THE FLOWER OF THE GLOUCESTER

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THE FLOWER OF THE GLOUCESTER ONLY TWO CARS CLIMB ALL THE HILLS BREAKHEART WELL NAMED

THEtwenty -sevei4 Ii London Gloucester Trial was promoted by the North-West London Motor Club on December 4th, aini

bad weather lent even greatcr severity to one of the stiffest courses that a big event has seen. Only two drivers, out of a total of seventy-seven starters, came through

with a clean sheet. These were P. S. Flower and R. A. Ma ed erniid both driving M.G., ears. Flower, who won the chief award, the Gloucester Cup, deserves especial credit for the manner in which he Overcame his physical disability, and his was a most outstanding performance. The trial, under the auspices of W. J. E. Richardson, Clerk Of the Course, was remarkably xell organised, and, in spite of the big entry and the wholesale failures on the hills, finished before darkness fell. The start was at the Thatched Barn Roadhouse on the Barnet By-Pass, just after midnight. It was a bitterly cold, night, in keeping with the ” Gioucesters ” of old, and icy roads confronted the competitors. An observed hill was included in the night section, at Kineton—not the difficult Kineton of Colmore fame, but the easier track on the left. Fe* failures were caused, but just after this hill an unfortunate accident occurred when C. J. Turner’s Singer skidded On the icy surfaee and over turned. His passenger sustained fatal injuries, and thus a gloom was cast over the event Breakfast was taken as usual at the Plough Hotel, Cheltenham, and very welcome it proved. Dire stories were

circulating of the new hills. One of these, aptly named Breakheart, was indeed the piece de resistance of the event. It has been used for some years in the British Experts Motor-Cycle Trial, but this was

the first time it had been possible for cars. The organisers had obtained the permission of the owners of the neighbouring

land to widen the track, and had cut away the rocky Steps which had hitherto prevented its use in a car event. The loose shale surface was at this point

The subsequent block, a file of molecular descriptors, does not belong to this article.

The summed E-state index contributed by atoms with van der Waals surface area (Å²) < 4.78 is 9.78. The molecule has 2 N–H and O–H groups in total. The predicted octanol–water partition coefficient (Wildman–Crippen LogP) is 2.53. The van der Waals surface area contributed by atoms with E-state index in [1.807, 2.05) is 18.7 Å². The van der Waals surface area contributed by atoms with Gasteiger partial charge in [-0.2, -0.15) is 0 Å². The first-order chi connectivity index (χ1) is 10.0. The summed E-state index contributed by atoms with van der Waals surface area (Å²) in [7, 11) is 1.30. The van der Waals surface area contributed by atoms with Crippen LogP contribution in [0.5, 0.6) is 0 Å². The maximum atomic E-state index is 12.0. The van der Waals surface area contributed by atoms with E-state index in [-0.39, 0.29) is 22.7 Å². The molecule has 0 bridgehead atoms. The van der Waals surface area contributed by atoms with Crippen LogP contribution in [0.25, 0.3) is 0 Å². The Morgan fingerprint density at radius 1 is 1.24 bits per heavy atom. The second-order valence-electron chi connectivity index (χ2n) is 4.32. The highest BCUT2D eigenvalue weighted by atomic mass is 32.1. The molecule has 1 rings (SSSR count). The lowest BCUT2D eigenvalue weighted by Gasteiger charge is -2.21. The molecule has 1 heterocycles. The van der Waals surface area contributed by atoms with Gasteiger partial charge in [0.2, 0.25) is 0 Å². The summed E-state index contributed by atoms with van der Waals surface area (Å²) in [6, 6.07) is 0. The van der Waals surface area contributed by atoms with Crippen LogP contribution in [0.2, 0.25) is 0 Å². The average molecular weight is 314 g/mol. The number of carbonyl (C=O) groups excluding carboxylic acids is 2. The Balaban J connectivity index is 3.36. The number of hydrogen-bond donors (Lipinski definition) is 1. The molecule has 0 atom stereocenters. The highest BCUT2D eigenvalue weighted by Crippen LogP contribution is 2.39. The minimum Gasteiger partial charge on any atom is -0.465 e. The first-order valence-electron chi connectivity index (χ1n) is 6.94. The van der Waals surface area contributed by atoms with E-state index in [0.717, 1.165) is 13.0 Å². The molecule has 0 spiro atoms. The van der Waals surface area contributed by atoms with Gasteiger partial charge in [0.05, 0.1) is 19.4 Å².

bound together by the insertion of wooden boards, but even during the event it became necessary to undertake ” roadmending ” operations at intervals, by dint of spades and pick-axes. The first to climb successfully was Warl)urton, no longer with his well known Vauxhall, but driving an Allard Special Ford. He stormed the banks on

both sideS of the double S-bend in the middle of the hill, and, using this natural banking, rocketed up. Macdermid also took the ” banking ” in style, but J. A. Bastock and A. B. Langley of the same M G. team both stopped, the former with spin, and the latter through charging so high up the bank that his car nearly overturned. In the other M.G. team, J. M. Toulmin was successful, but H. K. Crawford and

J. E. S. Jones failed. Crawford was certainly unlucky, for he was going Well, till his wheels were just stopped by the jutting boards. H. G. Symmon’s smart L.M.B. Ford Special also stopped after a goad effort, for the Stone reason. L. G. Johnson made a tine try with his Frazer-Nash-11.M. V., but stopped on the S-bend. The marshals were wearily attaching the rope when Johnson called out ” Give me a push and I’ll be away.” Sceptics eonsidercd this unlikely, but sure enough Johnson restarted in fine

style: Another ” rope ” comedy was provided by W. P. Uglow with his H.R.G. Uglow nearly succeeded, but when he did stop produced the tow-rope out of his car, having carried it up from the bottom, to prepare for the worst ! Though rain eet in and made the hill more and More slippery, several drivers near the end proved that it was still

possible. 1‘1. H. Lawson made a good climb with his H.R.G., and J. P. A. Clough’s Riley 01: over the difficulties in amazing style. Three of the five trials Austins were among the thirteen who eventually provided the total of clean climbs. The drivers were A. H. Langley, who earned particular applause, C. D. Buckley, and

C. L. Goodacre.

It was a remarkable feature of the event that success on the various hills was so evenly divided. This was particularly the case with the Austin team. A. H. Langley, after his good climb of Breakheart, stopped on Hodgecotnbe, which also claimed a notable failure in S. H. Allard’s Allard Special, while W. J. Green’s M.G., another Breakheart success, now came to grief, and was among the twenty-two failures on Hodgecombe. To continue the tale of the Austins, H. L. Hadley, who had not climbed Breakheart, was the only one of the five

to climb Station Lane. Then all five cars covered themselves with glory by a series of successful climbs on Juniper, when the rain had made the hill so slippery that failures were becoming general. The other entirely new hill, Fort, caused some delay at the beginning, but got easier as wheels bit down to the firm

surface underneath. Only nine cars failed in the end. Station Lane, which has been in the route for some years, might be included In the category of new hills, for a surprise awaited competitors. A new loop was included, only about fifteen yards in length, but running straight up a steep bank. So slippery was this that only eleven cars were successful, and strange to say all but three of those successful on Breakheart were weeded out. Mac